Trident renewal vote by MPs before Holyrood elections
Tory sources deny timing influenced by fears over trigger for second referendum
A KEY Commons vote on Trident will be held before the Holyrood elections next year, which could thwart one of the SNP’s potential triggers for a second independence referendum.
Conservative Government sources said that the so-called “main-gate” decision on the controversial issue is expected to be made before Scottish voters go to the polls next May.
The timing will lead to fears the issue could dominate the campaign instead of domestic issues. The move comes after Alex Salmond’s suggestion that a vote for Trident renewal could lead to a second referendum.
A Conservative source insisted, however, that the pre-election date was not influenced by constitutional concerns over the future of the UK.
“This is a very serious matter, with important defence and national security implications. That is what is uppermost in people’s minds,” he added.
But the SNP accused David Cameron’s government of attempting to rush through the defence system’s renewal at a huge cost to the taxpayer. The party’s defence spokesman, Brendan O’Hara, said: “The UK Government clearly wants to rush through the renewal of Trident at a cost of £167 billion.
“What the Tories face now in Scotland is a cross-party consensus against renewal, with Labour joining the SNP in rejecting these weapons of mass destruction, as well as the churches, the trade unions and civic Scotland, who have rejected Westminster’s nuclear arsenal being dumped on the Clyde.’’
The SNP is on course to repeat its landslide victory in the 2011 Holyrood elections, which led to last year’s independence vote. This time around, however, First Minister Nicola Sturgeon has repeatedly said that she would only support calls for another referendum after the election if there was also a significant change in the political landscape.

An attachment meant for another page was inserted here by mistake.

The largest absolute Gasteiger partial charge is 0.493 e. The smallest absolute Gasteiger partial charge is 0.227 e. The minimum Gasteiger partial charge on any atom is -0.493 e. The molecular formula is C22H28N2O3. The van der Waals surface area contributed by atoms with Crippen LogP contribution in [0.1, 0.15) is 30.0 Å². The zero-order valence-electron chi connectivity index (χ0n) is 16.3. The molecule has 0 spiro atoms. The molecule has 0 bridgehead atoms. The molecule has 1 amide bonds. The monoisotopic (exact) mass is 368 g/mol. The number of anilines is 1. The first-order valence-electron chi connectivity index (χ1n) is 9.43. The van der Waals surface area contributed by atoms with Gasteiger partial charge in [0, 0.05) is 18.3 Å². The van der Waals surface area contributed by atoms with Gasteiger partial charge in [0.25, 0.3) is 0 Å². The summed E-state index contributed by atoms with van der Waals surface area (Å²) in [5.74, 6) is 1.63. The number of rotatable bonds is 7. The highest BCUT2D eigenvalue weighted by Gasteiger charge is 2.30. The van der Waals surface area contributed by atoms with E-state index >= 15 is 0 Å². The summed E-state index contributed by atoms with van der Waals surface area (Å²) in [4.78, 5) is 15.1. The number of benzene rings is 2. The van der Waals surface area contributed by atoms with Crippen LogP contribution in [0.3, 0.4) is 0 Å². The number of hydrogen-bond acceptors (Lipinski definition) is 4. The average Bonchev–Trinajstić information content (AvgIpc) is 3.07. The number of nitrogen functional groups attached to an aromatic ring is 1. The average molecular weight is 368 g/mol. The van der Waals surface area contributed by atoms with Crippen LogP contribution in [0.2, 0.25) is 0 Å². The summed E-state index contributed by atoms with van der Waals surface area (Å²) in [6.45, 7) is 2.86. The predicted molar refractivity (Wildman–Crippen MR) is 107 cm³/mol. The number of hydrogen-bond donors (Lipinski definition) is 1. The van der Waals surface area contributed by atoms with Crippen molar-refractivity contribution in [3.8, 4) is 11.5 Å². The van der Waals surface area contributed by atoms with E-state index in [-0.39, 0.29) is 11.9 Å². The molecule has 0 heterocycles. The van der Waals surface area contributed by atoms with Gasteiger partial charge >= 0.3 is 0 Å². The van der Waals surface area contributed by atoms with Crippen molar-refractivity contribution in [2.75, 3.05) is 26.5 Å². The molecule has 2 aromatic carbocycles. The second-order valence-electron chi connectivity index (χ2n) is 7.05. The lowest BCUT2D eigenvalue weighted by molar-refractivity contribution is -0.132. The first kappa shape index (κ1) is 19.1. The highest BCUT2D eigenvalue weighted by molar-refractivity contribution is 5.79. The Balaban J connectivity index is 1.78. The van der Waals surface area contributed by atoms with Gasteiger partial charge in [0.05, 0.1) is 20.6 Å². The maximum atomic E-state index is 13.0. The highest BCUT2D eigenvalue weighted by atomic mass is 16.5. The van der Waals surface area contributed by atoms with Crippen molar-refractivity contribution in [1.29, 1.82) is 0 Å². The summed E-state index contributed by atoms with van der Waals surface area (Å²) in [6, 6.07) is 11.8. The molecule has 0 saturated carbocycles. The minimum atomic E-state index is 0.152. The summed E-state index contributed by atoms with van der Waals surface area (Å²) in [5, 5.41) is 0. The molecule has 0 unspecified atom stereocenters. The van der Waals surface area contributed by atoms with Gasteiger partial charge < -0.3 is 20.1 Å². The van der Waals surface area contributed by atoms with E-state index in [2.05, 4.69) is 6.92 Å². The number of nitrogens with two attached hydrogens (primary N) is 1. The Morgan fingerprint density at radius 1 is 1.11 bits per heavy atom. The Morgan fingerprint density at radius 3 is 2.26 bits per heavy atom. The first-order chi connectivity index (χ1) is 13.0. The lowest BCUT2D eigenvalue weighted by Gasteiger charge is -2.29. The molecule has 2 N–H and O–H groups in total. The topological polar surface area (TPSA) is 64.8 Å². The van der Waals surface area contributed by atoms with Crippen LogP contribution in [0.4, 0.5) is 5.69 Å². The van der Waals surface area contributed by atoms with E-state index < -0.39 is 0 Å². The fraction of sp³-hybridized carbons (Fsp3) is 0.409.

Former SNP leader Mr Salmond has suggested that renewing Trident could be one of those triggers. However, a vote by MPs before the election would mean the Trident issue would be settled by the time Scottish voters go to the polls on May 5.
The Conservatives have rejected the idea of a second referendum, arguing that the 2014 vote settled the issue.
A row over Trident erupted this week after more than 70 per cent of both grassroots Labour activists and trade union affiliates at the Scottish Labour conference voted to scrap the nuclear deterrent last weekend.
It is a position the party has not endorsed at an election since the 1980s.
Within days, one of Labour’s most senior MSPs, Jackie Baillie, said that her party needed a “reality check” and warned of the impact on workers.
She said 13,000 jobs could be affected and said her stance had the backing of the general secretary of the Unite trade union, Len McCluskey, and the employees at Faslane. “I will be arguing, as I have done consistently, for the workers at the base,” said the Dumbarton MSP.
Divisions south of the Border were also laid bare when Diane Abbott, a close ally of party leader and anti-nuclear campaigner Jeremy Corbyn, predicted that the party as a whole would eventually follow Scotland’s lead.
Within hours, Maria Eagle, the shadow defence secretary, said that Labour’s policy remained in favour of renewing Trident.
The previous Tory-Liberal Democrat government agreed during its coalition negotiations five years ago to delay the vote on whether or not to replace Trident until 2016. Now sources have indicated that the vote is expected to be held in the spring, before the Holyrood poll.